"I feel relieved," Deane said quietly. "People listened. They realized our family needed the protections that other families have."
Others, though, criticized the court ruling as a step toward eroding marriage and family. "My concern is legalizing same-sex unions teaches a society that marriage is only about fulfilling sexual and emotional desires," said the Rev. Eric Redmond of Hillcrest Baptist Church in Temple Hills. "I think homosexuals can have equal civil rights . . . without altering the historic definition of marriage."
Lawmakers in Annapolis who have long advocated for gay rights said the ruling was just the first step. "Hold the corks in the bottles," Del. Maggie L. McIntosh (D-Baltimore) said. "We're still a long way from a final decision."
McIntosh said Democrats recognize that the ruling unleashes the politically combustible issue into a legislative environment fraught with partisan tension.
Even before the ruling yesterday, House Democrats took steps to try to prevent a constitutional ban from reaching a vote on the floor. House leaders made a technical change in procedural rules Thursday, over the objections of Republicans. Residual resentment from that move spilled into yesterday's floor session.
Minority Whip Anthony J. O'Donnell (R-Calvert) admonished his Democratic colleagues for what he said was an attempt to shield them from casting a tough vote in an election year. "We should not fear having a debate," he said.
Yesterday, House and Senate leaders met to discuss how to deal with the issue. Senate President Thomas V. Mike Miller Jr. (D-Calvert) and House Speaker Michael E. Busch (D-Anne Arundel) have cast votes supporting the 1973 law against same-sex marriage.
But both also took the position that a constitutional amendment would be premature, because yesterday's ruling came from a single Circuit Court judge, not from the state's precedent-setting high court.
Sen. Brian E. Frosh (D-Montgomery), who chairs the Senate committee that would have to approve an amendment for it to advance, said he saw no reason to act before the Court of Appeals has ruled. "One Circuit Court judge's opinion is not cause for amending the constitution," Frosh said.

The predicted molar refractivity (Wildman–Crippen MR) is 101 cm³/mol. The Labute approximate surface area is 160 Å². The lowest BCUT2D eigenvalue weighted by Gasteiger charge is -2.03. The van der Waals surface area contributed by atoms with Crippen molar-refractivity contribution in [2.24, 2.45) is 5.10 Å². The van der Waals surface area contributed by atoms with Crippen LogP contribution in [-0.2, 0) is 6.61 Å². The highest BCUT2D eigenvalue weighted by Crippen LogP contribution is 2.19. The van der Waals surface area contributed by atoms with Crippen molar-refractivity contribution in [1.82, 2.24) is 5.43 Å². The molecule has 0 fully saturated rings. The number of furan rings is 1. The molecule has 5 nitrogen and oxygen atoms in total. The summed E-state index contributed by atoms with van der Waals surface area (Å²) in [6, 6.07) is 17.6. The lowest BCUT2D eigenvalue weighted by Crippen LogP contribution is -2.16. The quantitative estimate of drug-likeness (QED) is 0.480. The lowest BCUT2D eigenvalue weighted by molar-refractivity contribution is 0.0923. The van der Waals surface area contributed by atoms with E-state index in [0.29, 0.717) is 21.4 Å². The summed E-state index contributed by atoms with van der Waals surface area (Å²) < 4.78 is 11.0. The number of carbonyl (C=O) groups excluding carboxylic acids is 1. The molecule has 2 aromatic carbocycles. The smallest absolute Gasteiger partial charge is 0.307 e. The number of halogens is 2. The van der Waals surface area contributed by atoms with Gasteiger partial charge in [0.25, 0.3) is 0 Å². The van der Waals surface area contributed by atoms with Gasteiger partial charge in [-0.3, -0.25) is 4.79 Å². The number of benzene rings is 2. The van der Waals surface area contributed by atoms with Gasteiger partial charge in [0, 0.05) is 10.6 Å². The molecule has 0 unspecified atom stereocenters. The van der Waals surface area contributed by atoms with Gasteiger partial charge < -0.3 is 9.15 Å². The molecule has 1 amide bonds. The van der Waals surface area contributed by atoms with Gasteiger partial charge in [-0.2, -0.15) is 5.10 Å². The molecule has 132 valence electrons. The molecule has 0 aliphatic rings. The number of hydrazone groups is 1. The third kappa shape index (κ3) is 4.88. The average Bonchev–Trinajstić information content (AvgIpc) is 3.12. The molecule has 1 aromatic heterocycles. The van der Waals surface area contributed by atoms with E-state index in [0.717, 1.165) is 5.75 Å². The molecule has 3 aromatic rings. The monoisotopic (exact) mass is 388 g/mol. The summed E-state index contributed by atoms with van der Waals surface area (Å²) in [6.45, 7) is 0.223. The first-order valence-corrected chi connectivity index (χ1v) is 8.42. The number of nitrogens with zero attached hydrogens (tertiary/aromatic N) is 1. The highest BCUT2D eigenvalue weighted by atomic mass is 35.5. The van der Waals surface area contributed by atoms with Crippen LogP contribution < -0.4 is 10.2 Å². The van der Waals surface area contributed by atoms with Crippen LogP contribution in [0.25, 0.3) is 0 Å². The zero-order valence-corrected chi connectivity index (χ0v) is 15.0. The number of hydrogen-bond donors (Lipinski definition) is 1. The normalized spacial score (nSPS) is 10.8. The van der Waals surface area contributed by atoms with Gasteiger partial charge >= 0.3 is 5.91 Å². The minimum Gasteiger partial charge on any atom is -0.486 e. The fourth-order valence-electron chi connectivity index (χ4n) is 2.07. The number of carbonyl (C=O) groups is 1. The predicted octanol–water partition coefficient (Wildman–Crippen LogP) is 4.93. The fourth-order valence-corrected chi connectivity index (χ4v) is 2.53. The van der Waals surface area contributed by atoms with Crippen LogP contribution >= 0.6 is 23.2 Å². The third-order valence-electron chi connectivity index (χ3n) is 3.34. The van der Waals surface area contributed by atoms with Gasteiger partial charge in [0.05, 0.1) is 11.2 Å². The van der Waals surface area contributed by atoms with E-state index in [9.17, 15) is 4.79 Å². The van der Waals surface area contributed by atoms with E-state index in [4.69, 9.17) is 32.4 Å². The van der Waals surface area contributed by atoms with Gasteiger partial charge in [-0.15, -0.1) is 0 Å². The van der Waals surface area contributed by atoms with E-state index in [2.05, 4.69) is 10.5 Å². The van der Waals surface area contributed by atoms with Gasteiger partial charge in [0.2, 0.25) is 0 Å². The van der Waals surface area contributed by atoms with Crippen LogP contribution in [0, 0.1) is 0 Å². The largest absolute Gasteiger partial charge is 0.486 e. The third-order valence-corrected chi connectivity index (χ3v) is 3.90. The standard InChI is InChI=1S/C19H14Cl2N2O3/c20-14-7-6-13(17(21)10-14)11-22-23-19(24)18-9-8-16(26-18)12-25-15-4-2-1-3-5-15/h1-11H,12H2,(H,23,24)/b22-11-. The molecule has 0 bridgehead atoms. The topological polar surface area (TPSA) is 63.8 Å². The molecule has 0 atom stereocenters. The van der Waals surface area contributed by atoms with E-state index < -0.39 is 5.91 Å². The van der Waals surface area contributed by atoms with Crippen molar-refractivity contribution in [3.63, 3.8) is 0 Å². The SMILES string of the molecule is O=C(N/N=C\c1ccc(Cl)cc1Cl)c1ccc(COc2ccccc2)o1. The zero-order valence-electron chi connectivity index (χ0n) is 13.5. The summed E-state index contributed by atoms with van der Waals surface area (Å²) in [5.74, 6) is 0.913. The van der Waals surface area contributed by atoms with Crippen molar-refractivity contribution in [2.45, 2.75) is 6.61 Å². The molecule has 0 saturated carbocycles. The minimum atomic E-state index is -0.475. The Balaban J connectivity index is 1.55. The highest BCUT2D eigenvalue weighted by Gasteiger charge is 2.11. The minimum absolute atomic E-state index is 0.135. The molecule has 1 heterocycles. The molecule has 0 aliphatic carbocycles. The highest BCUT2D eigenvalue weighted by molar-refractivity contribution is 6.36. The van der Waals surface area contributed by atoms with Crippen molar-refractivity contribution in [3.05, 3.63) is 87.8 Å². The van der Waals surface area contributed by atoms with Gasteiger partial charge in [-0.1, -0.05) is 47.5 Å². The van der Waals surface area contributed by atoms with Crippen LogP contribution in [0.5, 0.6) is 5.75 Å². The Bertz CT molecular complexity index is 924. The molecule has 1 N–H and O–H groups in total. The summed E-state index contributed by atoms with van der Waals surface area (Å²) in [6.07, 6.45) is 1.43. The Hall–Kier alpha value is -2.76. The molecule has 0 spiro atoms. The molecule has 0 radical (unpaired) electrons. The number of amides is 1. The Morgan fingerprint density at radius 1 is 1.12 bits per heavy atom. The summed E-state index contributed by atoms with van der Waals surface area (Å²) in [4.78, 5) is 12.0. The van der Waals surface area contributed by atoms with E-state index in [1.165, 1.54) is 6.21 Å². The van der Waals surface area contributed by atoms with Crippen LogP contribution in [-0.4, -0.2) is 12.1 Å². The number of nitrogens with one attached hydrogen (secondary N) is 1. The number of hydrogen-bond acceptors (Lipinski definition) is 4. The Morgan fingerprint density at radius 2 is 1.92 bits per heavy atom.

Political strategists said Ehrlich and Democrats in the legislature probably have recognized the potential for a ballot initiative to provide the governor with a significant political edge as he seeks reelection. Republican political consultant Kevin Igoe said the ruling was like "waving a red flag at a bull" for Ehrlich's conservative base. If the issue appears on a ballot, he said, it would almost certainly drive up GOP turnout.
For the issue to make the ballot, though, three-fifths of lawmakers must approve it, a prospect that is doubtful. Maryland law does not allow citizens to petition measures directly onto the ballot.
The two leading Democratic gubernatorial candidates showed no sign they would embrace the court ruling. In a statement, Baltimore Mayor Martin O'Malley affirmed his belief that marriage should be between a man and woman, but he said he supports legislative steps to broaden health care decision-making rights for same-sex couples.
Montgomery County Executive Douglas M. Duncan issued a statement touting his past support for expanded rights. Although he has opposed same-sex marriage in the past, his statement yesterday was silent on the subject. .
Deane and Polyak acknowledged feeling anxious about where the issue is headed as they waited for their daughters to come home from school.
"I worry about what the General Assembly is going to do with this decision," Polyak said hesitantly. "That it will be used to make political hay at the expense of our families. I hope that doesn't happen."
Staff writers Hamil R. Harris, Ann E. Marimow, Mary Otto and Eric Rich contributed to this report.